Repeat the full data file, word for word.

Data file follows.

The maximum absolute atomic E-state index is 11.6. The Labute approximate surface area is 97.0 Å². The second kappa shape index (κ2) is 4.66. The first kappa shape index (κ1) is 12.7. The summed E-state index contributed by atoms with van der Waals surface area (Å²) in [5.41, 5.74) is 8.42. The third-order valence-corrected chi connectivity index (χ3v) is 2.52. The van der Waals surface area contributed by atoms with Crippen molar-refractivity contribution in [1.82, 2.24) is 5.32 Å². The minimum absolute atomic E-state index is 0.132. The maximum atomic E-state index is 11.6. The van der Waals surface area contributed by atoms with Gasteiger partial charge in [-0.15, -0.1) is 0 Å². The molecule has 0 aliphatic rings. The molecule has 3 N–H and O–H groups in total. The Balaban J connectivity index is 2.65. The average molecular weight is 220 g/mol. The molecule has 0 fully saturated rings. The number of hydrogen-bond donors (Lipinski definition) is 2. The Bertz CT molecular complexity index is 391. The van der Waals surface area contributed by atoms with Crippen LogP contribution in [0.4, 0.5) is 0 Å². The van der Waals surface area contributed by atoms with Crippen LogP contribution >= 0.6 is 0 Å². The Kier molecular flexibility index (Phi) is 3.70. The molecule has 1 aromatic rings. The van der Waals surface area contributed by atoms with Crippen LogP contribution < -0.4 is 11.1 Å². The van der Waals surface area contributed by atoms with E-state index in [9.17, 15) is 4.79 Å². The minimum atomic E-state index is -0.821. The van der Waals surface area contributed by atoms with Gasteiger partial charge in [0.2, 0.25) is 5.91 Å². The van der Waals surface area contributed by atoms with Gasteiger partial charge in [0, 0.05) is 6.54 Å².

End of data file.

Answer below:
The maximum absolute atomic E-state index is 11.6. The Labute approximate surface area is 97.0 Å². The second kappa shape index (κ2) is 4.66. The first kappa shape index (κ1) is 12.7. The summed E-state index contributed by atoms with van der Waals surface area (Å²) in [5.41, 5.74) is 8.42. The third-order valence-corrected chi connectivity index (χ3v) is 2.52. The van der Waals surface area contributed by atoms with Crippen molar-refractivity contribution in [1.82, 2.24) is 5.32 Å². The minimum absolute atomic E-state index is 0.132. The maximum atomic E-state index is 11.6. The van der Waals surface area contributed by atoms with Gasteiger partial charge in [-0.15, -0.1) is 0 Å². The molecule has 0 aliphatic rings. The molecule has 3 N–H and O–H groups in total. The Balaban J connectivity index is 2.65. The average molecular weight is 220 g/mol. The molecule has 0 fully saturated rings. The number of hydrogen-bond donors (Lipinski definition) is 2. The Bertz CT molecular complexity index is 391. The van der Waals surface area contributed by atoms with Crippen LogP contribution in [0.4, 0.5) is 0 Å². The van der Waals surface area contributed by atoms with Crippen LogP contribution >= 0.6 is 0 Å². The Kier molecular flexibility index (Phi) is 3.70. The molecule has 1 aromatic rings. The van der Waals surface area contributed by atoms with Crippen LogP contribution < -0.4 is 11.1 Å². The van der Waals surface area contributed by atoms with E-state index in [9.17, 15) is 4.79 Å². The minimum atomic E-state index is -0.821. The van der Waals surface area contributed by atoms with Gasteiger partial charge in [0.2, 0.25) is 5.91 Å². The van der Waals surface area contributed by atoms with Gasteiger partial charge in [0, 0.05) is 6.54 Å².